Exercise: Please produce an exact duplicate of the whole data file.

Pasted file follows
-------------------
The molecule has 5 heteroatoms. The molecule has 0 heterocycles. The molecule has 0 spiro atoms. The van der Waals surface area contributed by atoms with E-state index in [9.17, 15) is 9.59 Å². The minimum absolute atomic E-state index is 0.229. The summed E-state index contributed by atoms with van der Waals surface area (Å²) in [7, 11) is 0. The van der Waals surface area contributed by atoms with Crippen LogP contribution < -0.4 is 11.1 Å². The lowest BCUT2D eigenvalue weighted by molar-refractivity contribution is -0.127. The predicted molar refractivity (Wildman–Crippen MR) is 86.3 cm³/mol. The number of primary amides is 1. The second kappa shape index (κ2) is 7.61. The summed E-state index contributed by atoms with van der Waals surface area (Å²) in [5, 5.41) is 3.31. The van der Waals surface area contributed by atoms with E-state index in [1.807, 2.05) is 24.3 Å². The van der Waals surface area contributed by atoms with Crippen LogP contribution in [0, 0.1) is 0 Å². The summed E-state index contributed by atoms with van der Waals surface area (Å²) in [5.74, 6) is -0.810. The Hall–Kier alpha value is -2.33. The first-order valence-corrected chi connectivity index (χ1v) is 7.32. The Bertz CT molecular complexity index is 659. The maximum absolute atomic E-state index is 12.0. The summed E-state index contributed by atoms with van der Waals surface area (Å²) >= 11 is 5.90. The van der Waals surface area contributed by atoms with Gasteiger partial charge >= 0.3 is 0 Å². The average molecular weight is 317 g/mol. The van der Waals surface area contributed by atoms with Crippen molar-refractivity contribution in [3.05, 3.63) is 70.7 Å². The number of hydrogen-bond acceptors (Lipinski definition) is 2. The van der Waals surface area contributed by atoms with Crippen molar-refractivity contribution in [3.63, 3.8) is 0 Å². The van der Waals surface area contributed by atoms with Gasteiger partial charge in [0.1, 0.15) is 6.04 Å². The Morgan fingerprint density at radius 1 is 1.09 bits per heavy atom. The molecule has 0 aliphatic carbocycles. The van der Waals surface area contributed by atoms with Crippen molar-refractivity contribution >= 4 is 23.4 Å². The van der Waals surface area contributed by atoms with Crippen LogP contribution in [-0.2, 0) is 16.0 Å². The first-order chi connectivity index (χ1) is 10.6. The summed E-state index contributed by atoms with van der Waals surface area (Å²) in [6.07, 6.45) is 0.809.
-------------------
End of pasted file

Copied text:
The molecule has 5 heteroatoms. The molecule has 0 heterocycles. The molecule has 0 spiro atoms. The van der Waals surface area contributed by atoms with E-state index in [9.17, 15) is 9.59 Å². The minimum absolute atomic E-state index is 0.229. The summed E-state index contributed by atoms with van der Waals surface area (Å²) in [7, 11) is 0. The van der Waals surface area contributed by atoms with Crippen LogP contribution < -0.4 is 11.1 Å². The lowest BCUT2D eigenvalue weighted by molar-refractivity contribution is -0.127. The predicted molar refractivity (Wildman–Crippen MR) is 86.3 cm³/mol. The number of primary amides is 1. The second kappa shape index (κ2) is 7.61. The summed E-state index contributed by atoms with van der Waals surface area (Å²) in [5, 5.41) is 3.31. The van der Waals surface area contributed by atoms with E-state index in [1.807, 2.05) is 24.3 Å². The van der Waals surface area contributed by atoms with Crippen LogP contribution in [0, 0.1) is 0 Å². The summed E-state index contributed by atoms with van der Waals surface area (Å²) in [5.74, 6) is -0.810. The Hall–Kier alpha value is -2.33. The first-order valence-corrected chi connectivity index (χ1v) is 7.32. The Bertz CT molecular complexity index is 659. The maximum absolute atomic E-state index is 12.0. The summed E-state index contributed by atoms with van der Waals surface area (Å²) >= 11 is 5.90. The van der Waals surface area contributed by atoms with Gasteiger partial charge >= 0.3 is 0 Å². The average molecular weight is 317 g/mol. The van der Waals surface area contributed by atoms with Crippen molar-refractivity contribution in [3.05, 3.63) is 70.7 Å². The number of hydrogen-bond acceptors (Lipinski definition) is 2. The van der Waals surface area contributed by atoms with Crippen molar-refractivity contribution in [3.63, 3.8) is 0 Å². The van der Waals surface area contributed by atoms with Gasteiger partial charge in [0.1, 0.15) is 6.04 Å². The Morgan fingerprint density at radius 1 is 1.09 bits per heavy atom. The molecule has 0 aliphatic carbocycles. The van der Waals surface area contributed by atoms with Crippen molar-refractivity contribution >= 4 is 23.4 Å². The van der Waals surface area contributed by atoms with Crippen LogP contribution in [-0.2, 0) is 16.0 Å². The first-order chi connectivity index (χ1) is 10.6. The summed E-state index contributed by atoms with van der Waals surface area (Å²) in [6.07, 6.45) is 0.809.